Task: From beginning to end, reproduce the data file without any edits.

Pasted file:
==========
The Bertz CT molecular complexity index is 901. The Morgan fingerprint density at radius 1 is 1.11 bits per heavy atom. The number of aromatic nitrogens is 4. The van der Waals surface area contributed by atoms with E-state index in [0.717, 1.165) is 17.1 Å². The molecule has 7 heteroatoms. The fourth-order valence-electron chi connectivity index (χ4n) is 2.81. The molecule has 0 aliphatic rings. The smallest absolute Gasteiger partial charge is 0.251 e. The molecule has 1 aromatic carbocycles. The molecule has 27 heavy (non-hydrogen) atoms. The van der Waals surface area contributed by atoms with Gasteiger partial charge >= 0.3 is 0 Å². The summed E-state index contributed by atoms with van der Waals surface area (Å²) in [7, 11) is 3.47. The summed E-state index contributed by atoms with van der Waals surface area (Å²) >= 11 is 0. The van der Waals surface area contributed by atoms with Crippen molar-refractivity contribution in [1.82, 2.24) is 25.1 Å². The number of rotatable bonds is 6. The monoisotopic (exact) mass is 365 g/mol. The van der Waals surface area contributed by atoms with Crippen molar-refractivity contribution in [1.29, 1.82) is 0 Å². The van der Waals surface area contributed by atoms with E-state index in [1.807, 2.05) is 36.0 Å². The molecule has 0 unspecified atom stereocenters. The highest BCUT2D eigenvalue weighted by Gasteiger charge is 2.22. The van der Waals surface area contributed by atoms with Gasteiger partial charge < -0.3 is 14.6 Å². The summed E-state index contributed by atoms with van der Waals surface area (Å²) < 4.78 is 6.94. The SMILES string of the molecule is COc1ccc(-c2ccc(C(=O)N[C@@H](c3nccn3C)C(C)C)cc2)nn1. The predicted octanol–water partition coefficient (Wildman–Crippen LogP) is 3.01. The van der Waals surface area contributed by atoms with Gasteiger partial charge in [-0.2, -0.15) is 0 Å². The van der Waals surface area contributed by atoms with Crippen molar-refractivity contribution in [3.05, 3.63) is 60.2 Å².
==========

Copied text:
The Bertz CT molecular complexity index is 901. The Morgan fingerprint density at radius 1 is 1.11 bits per heavy atom. The number of aromatic nitrogens is 4. The van der Waals surface area contributed by atoms with E-state index in [0.717, 1.165) is 17.1 Å². The molecule has 7 heteroatoms. The fourth-order valence-electron chi connectivity index (χ4n) is 2.81. The molecule has 0 aliphatic rings. The smallest absolute Gasteiger partial charge is 0.251 e. The molecule has 1 aromatic carbocycles. The molecule has 27 heavy (non-hydrogen) atoms. The van der Waals surface area contributed by atoms with Gasteiger partial charge >= 0.3 is 0 Å². The summed E-state index contributed by atoms with van der Waals surface area (Å²) in [7, 11) is 3.47. The summed E-state index contributed by atoms with van der Waals surface area (Å²) >= 11 is 0. The van der Waals surface area contributed by atoms with Crippen molar-refractivity contribution in [1.82, 2.24) is 25.1 Å². The number of rotatable bonds is 6. The monoisotopic (exact) mass is 365 g/mol. The van der Waals surface area contributed by atoms with Crippen molar-refractivity contribution in [1.29, 1.82) is 0 Å². The van der Waals surface area contributed by atoms with E-state index in [1.807, 2.05) is 36.0 Å². The molecule has 0 unspecified atom stereocenters. The highest BCUT2D eigenvalue weighted by Gasteiger charge is 2.22. The van der Waals surface area contributed by atoms with Gasteiger partial charge < -0.3 is 14.6 Å². The summed E-state index contributed by atoms with van der Waals surface area (Å²) < 4.78 is 6.94. The SMILES string of the molecule is COc1ccc(-c2ccc(C(=O)N[C@@H](c3nccn3C)C(C)C)cc2)nn1. The predicted octanol–water partition coefficient (Wildman–Crippen LogP) is 3.01. The van der Waals surface area contributed by atoms with Gasteiger partial charge in [-0.2, -0.15) is 0 Å². The van der Waals surface area contributed by atoms with Crippen molar-refractivity contribution in [3.05, 3.63) is 60.2 Å².